Of late, the call for a bottom-up economic model has dominated political discourse in Kenya.
However, to catalyse economic activities among the majority poor at the bottom of the pyramid that would, in turn, generate wealth, requires a bottom-up public health approach as a precursor. Kenyan youth and the majority poor are sick and face numerous public health challenges that can compromise their capacity to benefit from the bottom-up economic model.
Examples abound. Mental breakdown and illness is a major challenge millions of Kenyans face. Setting up internet-based psychosocial programmes in the villages can help in creating awareness of mental health. Depression is the leading cause of mental breakdown and, if addressed, can benefit Kenyans in a major way.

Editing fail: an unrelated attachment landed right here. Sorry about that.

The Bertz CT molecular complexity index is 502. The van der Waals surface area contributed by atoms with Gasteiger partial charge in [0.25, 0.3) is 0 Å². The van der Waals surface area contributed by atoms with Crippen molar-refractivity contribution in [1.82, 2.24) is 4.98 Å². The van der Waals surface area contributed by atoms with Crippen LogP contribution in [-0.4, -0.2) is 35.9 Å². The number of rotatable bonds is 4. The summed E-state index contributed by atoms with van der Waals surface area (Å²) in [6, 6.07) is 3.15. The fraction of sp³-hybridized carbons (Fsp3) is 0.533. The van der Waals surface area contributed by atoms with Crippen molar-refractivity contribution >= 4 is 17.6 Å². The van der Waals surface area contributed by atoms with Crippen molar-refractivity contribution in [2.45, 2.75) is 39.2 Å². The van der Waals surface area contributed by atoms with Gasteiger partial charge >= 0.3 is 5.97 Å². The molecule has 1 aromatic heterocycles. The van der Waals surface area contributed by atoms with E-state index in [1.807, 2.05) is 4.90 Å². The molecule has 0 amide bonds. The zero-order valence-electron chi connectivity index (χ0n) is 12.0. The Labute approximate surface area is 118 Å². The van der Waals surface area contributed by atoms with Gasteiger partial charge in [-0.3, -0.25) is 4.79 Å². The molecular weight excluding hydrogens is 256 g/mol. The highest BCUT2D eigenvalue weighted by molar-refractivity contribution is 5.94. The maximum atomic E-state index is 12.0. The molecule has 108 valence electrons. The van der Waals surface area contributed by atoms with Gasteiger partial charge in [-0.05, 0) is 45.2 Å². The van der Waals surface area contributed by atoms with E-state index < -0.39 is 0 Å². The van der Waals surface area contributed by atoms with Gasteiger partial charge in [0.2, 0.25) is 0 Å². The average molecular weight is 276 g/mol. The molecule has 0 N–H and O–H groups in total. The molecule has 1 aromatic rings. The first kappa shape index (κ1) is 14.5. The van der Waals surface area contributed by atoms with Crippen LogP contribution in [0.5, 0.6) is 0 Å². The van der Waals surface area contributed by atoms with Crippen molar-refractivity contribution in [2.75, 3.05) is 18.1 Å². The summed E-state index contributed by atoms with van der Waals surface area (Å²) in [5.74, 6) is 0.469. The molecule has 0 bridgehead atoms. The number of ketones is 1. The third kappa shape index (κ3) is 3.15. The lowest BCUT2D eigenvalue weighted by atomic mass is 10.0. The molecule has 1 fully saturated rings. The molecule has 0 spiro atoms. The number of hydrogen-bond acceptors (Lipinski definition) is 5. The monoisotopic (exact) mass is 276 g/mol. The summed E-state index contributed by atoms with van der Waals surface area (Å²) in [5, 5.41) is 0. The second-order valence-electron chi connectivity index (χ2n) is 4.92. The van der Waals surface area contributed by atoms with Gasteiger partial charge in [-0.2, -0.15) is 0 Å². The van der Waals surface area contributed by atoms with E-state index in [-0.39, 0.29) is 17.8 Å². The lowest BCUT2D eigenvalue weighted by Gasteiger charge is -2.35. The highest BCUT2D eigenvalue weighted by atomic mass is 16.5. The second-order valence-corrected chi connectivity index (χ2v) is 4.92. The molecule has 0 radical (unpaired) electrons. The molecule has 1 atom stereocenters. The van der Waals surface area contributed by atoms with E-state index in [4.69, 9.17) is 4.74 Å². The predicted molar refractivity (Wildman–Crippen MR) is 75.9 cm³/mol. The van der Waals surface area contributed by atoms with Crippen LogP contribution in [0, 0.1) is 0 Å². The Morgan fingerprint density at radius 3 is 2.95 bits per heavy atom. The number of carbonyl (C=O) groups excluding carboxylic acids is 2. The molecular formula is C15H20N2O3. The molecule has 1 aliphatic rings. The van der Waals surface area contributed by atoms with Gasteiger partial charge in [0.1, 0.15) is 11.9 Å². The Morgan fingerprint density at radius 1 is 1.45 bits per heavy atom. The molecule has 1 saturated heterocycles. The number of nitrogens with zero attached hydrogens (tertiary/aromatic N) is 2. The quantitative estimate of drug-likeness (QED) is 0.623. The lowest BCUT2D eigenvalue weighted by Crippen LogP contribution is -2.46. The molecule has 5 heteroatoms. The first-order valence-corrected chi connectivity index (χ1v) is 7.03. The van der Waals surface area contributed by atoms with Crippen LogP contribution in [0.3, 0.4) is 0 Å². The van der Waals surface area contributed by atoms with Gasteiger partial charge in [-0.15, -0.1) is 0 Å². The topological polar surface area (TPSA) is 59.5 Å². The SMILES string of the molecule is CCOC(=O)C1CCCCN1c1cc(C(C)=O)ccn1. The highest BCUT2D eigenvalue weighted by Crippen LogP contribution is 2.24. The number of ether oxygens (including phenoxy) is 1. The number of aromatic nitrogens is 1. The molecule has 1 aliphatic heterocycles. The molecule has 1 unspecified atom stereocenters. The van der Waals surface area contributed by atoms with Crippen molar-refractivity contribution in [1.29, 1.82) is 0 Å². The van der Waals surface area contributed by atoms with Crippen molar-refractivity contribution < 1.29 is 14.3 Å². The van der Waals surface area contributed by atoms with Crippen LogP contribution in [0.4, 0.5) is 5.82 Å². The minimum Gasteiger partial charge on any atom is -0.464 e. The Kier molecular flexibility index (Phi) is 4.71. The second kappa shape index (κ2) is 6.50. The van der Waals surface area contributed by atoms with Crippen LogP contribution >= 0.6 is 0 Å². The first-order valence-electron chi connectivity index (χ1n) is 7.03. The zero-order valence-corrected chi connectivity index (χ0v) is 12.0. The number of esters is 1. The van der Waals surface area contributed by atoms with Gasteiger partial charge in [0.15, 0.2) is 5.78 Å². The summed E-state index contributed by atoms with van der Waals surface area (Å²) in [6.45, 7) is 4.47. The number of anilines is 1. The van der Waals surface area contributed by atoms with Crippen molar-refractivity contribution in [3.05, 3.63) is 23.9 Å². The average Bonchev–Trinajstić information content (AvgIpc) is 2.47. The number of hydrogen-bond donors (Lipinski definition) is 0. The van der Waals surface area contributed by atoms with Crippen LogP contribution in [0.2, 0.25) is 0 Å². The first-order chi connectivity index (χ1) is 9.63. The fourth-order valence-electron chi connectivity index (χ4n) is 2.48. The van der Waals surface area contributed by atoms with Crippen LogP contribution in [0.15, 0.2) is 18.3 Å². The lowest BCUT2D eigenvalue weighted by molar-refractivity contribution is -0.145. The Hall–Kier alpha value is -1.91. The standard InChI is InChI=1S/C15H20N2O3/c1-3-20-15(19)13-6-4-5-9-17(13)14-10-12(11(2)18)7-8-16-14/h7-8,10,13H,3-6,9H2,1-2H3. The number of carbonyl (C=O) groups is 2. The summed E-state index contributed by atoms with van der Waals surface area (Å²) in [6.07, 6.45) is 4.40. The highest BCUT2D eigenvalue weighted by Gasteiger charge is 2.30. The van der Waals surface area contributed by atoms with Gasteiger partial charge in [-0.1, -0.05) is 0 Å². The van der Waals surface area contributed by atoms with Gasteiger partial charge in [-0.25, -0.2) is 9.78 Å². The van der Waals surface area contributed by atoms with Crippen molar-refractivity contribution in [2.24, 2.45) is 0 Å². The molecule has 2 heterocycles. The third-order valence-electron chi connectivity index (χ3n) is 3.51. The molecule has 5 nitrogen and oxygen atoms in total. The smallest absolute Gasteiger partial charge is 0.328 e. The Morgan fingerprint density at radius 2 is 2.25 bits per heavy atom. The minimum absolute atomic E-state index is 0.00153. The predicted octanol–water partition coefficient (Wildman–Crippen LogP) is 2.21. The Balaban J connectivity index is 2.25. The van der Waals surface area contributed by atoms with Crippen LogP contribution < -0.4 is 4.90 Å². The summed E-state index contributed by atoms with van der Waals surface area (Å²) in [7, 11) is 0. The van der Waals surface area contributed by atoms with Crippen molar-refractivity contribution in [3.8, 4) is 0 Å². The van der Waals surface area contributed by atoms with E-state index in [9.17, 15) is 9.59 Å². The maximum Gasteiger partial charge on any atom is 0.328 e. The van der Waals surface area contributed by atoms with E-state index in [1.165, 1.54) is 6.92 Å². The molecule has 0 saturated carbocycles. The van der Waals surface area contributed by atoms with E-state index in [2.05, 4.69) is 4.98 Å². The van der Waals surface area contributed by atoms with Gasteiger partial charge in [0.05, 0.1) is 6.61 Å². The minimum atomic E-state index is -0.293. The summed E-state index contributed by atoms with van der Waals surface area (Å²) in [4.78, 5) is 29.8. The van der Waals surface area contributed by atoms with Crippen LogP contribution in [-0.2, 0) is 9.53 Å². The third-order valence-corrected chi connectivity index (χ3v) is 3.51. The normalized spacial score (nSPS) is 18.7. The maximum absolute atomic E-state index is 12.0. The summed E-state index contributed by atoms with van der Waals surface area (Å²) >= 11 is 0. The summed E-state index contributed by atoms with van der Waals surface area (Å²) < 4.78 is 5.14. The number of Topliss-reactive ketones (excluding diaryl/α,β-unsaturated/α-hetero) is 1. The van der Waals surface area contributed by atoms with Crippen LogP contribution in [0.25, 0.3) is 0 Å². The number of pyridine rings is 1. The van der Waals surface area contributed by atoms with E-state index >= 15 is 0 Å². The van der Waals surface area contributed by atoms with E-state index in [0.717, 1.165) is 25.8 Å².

Internet-based psychosocial support programmes have worked in countries such as Australia. They are affordable and do not require the hiring of many skilled professionals.
Infectious diseases mainly inflict the poor. Outreach programmes on vaccine-preventable diseases are not well coordinated for lack of resources and also demotivated healthcare providers.
A bottom-up approach to public health should make use of indigenous radio stations to educate the masses on the need to take up vaccines. Use of integrated technologies in vaccination programmes and mobile phone technology can substantially improve vaccine coverage through SMS reminders to mothers and child caregivers on when the next jab is scheduled.
Effective preventive measures against Covid-19 has been demonstrated through educating the masses on observing non-pharmaceutical protocols like social distancing. The challenge is, despite the threat posed by the infection, many people are still not observing the protocols. This calls for investment in behavioural studies to inform government policy on public health.